This weekend I was able to make it out to the Wizard World Comic Con Philadelphia – a weekend every year when nerds from the area descend upon the city of brotherly love to celebrate comic nerdery in all its forms.  Now before I go on about it let me say three things.  (1) I’m pretty sure no one considers me “press.” I’m not sponsored by anyone nor was I going to the convention on behalf of any organization.  It was just me going for fun.  So despite the number awesome guests that were attending the show, I didn’t shell out for any VIP sessions, panels or photo-ops.  After admission and the stuff I bought, I wasn’t about to spend a few hundred dollars more.  (2) I really should have broken this down into Saturday and Sunday and posted each day, but I didn’t, so I apologize for how long this is going to be.  And finally (3) My day job requires me to, well you know, be there, so I was only able to attend on Saturday and Sunday, not the whole 4-day stretch (which I do regret to some degree).  But even attending for only two days, I got to meet some cool people, have some interesting discussions with artists and exhibitors, spotted a few celebrities, and of course saw some decent cosplayers, as one comes to expect from a comic con, of course.  After waiting about 40 minutes to pick up “advance tickets” I thought would save me said 40 minutes, I was finally wristbanded and on my way in.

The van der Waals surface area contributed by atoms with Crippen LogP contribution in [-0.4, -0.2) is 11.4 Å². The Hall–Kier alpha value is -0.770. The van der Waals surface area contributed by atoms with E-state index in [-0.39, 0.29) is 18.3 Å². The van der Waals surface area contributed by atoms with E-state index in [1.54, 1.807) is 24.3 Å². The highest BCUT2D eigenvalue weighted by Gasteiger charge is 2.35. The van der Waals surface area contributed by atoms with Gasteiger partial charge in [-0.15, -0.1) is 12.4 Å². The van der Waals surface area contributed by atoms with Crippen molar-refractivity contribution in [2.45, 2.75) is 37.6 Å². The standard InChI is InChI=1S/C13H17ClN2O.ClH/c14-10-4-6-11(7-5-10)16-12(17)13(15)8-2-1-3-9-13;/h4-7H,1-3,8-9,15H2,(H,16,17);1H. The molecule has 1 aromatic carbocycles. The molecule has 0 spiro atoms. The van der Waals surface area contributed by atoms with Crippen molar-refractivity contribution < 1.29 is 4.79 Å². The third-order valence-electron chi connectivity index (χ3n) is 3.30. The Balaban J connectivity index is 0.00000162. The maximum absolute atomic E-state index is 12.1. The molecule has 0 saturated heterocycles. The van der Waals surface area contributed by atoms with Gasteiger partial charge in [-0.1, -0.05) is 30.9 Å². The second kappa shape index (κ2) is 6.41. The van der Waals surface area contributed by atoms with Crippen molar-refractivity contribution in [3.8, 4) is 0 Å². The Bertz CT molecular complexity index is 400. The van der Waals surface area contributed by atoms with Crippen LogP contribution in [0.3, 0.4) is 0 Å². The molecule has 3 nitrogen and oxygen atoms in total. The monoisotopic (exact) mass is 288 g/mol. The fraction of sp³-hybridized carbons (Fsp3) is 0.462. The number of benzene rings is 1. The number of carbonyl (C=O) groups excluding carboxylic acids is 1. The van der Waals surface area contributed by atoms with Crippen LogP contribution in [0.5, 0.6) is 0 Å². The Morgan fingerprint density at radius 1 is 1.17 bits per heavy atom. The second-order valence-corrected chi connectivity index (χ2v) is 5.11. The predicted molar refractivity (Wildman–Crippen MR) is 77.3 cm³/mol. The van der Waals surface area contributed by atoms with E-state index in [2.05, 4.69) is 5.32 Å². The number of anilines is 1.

I got to have some good conversations with some comic people about art, comics, and the industry in general.  The first one was with Greg Horn, artist extraordinaire responsible for a long list of outstanding covers for a number of publishers including Marvel and DC, most recently for DC’s Blackest Night series and Wonder Woman #600.  He’s done work for Top Cow and Image as well, and is currently doing some cool stuff for Zenescope (that’s him on the right channeling his best Galactus).  I bought a couple of prints that were for sale – a sweet Arkham City rendition of Joker and Harley Quinn and another featuring Wonder Woman as a Star Sapphire from Blackest Night.  Picked up his art books too.  But what made the encounter cool was that he actually talked to me at length on the side of the booth while he was signing stuff for other people (which he did for no charge by the way).  On top of comics in general I was surprised to find that he was very up on his Indian legends, namely the Mahabharata, and told me the story about the publishing and abrupt halt to the comic book that was going to be made from that legend.  It’s a shame it was stopped too, because his knowledge and sketches for it were fantastic, even to someone like me who’s well versed in Mahabharata legend.  So on top of doing some of my favorite covers in all comic-dom, it was nice to see that he’s a super cool guy too.  In fact, you should check out some of his art.